Book Review: The Bad Room by Jade Kelly

Last month, I somehow felt inspired to check out abuse survivor memoirs on Apple Books. I came across The Bad Room by Jade Kelly and it immediately appealed to me, so I decided to buy it. At first, I raced through it. Then, I fell into a reading slump. I finally finished the book yesterday.

Summary

After years of physical and mental abuse, Jade thought her kindly foster mother would be the answer to her prayers. She was wrong … this is her staggering true story.

‘This must be what prison is like,’ I thought as another hour crawled by. In fact, prison would be better … at least you knew your sentence. You could
tick off the days until you got out. In the Bad Room we had no idea how long we’d serve.

After years of constant abuse, Jade thought her foster mother Linda Black would be the answer to her prayers. Loving and nurturing, she offered ten-year-old Jade a life free of fear.

But once the regular social-worker checks stopped, Linda turned and over the next six years Jade and three other girls were kept prisoner in a bedroom
they called the ‘bad room’.

Shut away for 16 hours at a time, they were starved, violently beaten, forbidden from speaking or using the toilet and routinely humiliated. Jade was left feeling broken and suicidal.

This is the powerful true story of how one woman banished the ghosts of her past by taking dramatic action to protect the life of every vulnerable child
in care.

My Review

I was pulled in to this book right from the start. The prologue was captivating! It immediately painted a picture of what life was like in the Bad Room. Then, as Jade describes her life before being taken into foster care, the story gets slightly less fast-paced, but it’s still very intriguing.

Jade is very candid about her own faults. Like, when she’s first in care with Linda Black, she genuinely believes she is different from the other girls in care and she won’t end up being treated like them. She is also open about the moments she tells on or even lies about the others in order to (hopefully) be liked by Linda more. This shows that Jade isn’t a saint; she’s just trying to survive.

It is truly heartbreaking to see how social services fail Jade and the other girls time and time again despite the massive amounts of documentation on their case. I can relate to this in a way. For this reason, I feel that this story is very important reading material for social workers and foster carers in the UK and elsewhere. Thankfully, Jade survived to tell her story. Others may not be so lucky.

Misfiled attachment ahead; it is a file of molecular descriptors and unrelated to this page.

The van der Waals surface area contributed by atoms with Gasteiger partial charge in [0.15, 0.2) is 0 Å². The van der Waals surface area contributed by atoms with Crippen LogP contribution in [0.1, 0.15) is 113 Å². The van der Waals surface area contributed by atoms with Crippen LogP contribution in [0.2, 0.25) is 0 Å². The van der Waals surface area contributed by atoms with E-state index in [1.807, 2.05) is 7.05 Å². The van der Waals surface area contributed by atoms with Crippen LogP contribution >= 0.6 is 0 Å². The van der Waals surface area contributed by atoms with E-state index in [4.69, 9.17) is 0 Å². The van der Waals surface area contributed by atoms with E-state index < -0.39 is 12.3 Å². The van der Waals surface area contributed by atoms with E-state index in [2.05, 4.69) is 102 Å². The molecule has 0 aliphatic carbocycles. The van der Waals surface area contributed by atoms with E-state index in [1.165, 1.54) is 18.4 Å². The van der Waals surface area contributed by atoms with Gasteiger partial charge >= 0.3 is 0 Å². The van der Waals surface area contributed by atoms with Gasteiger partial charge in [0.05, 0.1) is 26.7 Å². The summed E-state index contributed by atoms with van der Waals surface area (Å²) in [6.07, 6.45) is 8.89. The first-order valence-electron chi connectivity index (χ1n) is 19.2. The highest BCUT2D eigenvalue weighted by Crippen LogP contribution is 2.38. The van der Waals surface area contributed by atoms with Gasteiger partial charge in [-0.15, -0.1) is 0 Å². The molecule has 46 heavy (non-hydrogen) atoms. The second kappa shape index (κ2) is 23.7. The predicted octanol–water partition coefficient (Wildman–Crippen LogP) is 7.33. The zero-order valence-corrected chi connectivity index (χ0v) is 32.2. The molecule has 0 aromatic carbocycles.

Book Details

Title: The Bad Room: Held Captive and Abused by My Evil Carer. A True Story of Survival
Author: Jade Kelly
Publisher: HarperElement
Publication Date: June 25, 2020

Book Review: A Sister’s Shame by Maggie Hartley

Hi everyone! I am pretty behind on my reading for the year, but am hoping to catch up over the coming months. I so far finished five books out of my goal of reading twenty in 2021. The most recent book I finished is A Sister’s Shame by Maggie Hartley. This book came out on April 15 and I immediately ordered it on Apple Books. I already finished it last Friday, but couldn’t find the time to review it until now.

Summary

Foster carer Maggie Hartley is used to all manner of children arriving on her doorstep, but nothing can prepare her for sisters Billy and Bo when they
arrive at her home. It is clear from the moment she sets eyes on them four-year-old Bo and seven-year-old Billy have clearly been subjected to unimaginable
neglect, and it takes all of Maggie’s skills as a foster carer to try to connect with the volatile little girls, who seem far younger than their years.

Over time, the little girls slowly emerge from their shells, and Maggie begins the difficult task of trying to gain their trust. But as time goes on, it
becomes clear that there is something much darker going on, something that will call into question everything Maggie has ever learned in all her years
as a foster carer…

My Review

Even despite the fact that the main issues in this book aren’t mentioned in the synopsis, I found this book to be on the predictable side. I could pretty quickly imagine what Billie and Bo had been and were still going through. As such, if you’re used to books with lots of twists and turns, this book isn’t for you. However, if you want to learn what fostering in the UK is really like, or if you’re interested in inspirational memoirs, this is a great book. I for one don’t really care for unexpected plot twists, so I didn’t mind the fact that this story is quite predictable. In fact, I loved to read about all the details that my imagination couldn’t fill in already.

I had only read one Maggie Hartley memoir before and that one was soon one of my favorite inspirational memoirs. That one, Who Will Love Me Now?, which I reviewed last August, deals with an older child. I usually like to read about older children more than about younger children, so that one was slightly more for me than this. However, I could definitely sympathize with Billie and Bo too, thanks to Hartley’s compassionate writing style. For this reason, I gave this book five stars on Goodreads too.

Book Details

Title: A Sister’s Shame
Author: Maggie Hartley
Publisher: Seven Dials
Publication Date: April 15, 2021